First of all, 1 MS/s at 16 bit is just 2MB/s – that's really not too much for USB2 to carry. There's no need for dual port RAM, if we're talking about devices that would lend themselves to visualization or has PCIe like your Arch2 suggests, in my opinion.
The fact that you're doing visualization implies you don't care about latency – what's half a millisecond to the human eye? So, you're pretty free with respect to choice of sample transport.
Lots of components, including an FPGA that does nothing but write a lowly 1 million samples per second to a RAM interface. I'd say, if you go that way, use a feasibly fast bus, and that would include simple SPI or QSPI, and a bit of RAM with the FPGA to implement a ring buffer. No need for dual-port RAM – you'd need to communicate information like "ok, there's new samples available for you" or "no, nothing to fetch right now", anyways.
PCIe sounds like a huge overhead here. Again, the rate we're talking about is 2MB/s.
If your ADC, and your SoC allow you to do that, start with that! Certainly sounds like the easiest, lowest-component-count solution. Often, this doesn't work for electrical reasons. SPI is absolutely a normal interface for an embedded system to have, so I'd assume that it'd be rather easy to find a controller that has it.
Problem remains that you'd still need someone to e.g. generate your sample clock etc.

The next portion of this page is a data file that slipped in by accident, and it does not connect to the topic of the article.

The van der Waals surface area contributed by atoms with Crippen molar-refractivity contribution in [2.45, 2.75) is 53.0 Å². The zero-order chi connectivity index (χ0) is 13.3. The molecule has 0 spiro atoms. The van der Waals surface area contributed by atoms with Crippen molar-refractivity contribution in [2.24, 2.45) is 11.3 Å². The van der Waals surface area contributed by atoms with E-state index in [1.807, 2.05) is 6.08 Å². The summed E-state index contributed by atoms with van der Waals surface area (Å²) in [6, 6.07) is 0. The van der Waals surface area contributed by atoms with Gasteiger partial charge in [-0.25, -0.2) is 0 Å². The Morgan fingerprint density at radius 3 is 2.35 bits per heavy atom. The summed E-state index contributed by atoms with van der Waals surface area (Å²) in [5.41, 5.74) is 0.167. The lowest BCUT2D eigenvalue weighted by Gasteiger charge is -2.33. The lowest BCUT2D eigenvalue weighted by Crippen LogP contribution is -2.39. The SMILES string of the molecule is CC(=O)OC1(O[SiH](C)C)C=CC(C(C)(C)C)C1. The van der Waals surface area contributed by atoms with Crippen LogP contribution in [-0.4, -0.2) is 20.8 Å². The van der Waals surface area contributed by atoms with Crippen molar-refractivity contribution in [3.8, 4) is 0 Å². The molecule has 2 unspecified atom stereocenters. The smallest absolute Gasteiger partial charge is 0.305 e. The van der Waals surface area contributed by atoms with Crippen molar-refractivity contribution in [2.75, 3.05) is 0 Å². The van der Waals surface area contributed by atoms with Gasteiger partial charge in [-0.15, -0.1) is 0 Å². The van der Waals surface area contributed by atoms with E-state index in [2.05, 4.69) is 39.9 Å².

well, yeah, as you say, a less great version of 3.
1MS/s isn't really high-throughput. In fact, I remember writing firmware for a now defunct ARM cortex-M0 project that ran the internal ADC at 500kS/s and pushed the data through USB2 to a PC. With a slightly more capable MCU, you should be able to do the same. That way, you'd have cheap-as-hell device dedicated to handling ADC data and stuffing it in USB packets, and you'd just have to write a couple lines of Python or C to run on your embedded device to ask the microcontroller for USB bulk packets full of data. Bonus: you can clock down your main CPU whenever you want to, and it will have no effect on the sampling.
Kinda easy. You can all do minimal visualization, sampling at several megasamples per second (complex) and a bit of analysis on ARM cortex-M4, with the help of a bit of glue-FPGA (without own RAM, iirc). This is proven by the open design of the HackRF one. I think it might be worth for you to look into this. From my perspective, it sounds like you'd basically just want to throw out all the RF stuff in that, and use it as is. You'd even get drivers and firmware for free!
HackRF hardware components diagrams from the project wiki
Above diagram is simplified, as mentioned, there's a small "glue" FPGA between the ADC/DAC hybrid and the LPC Cortex-M4, as the schematic will tell you.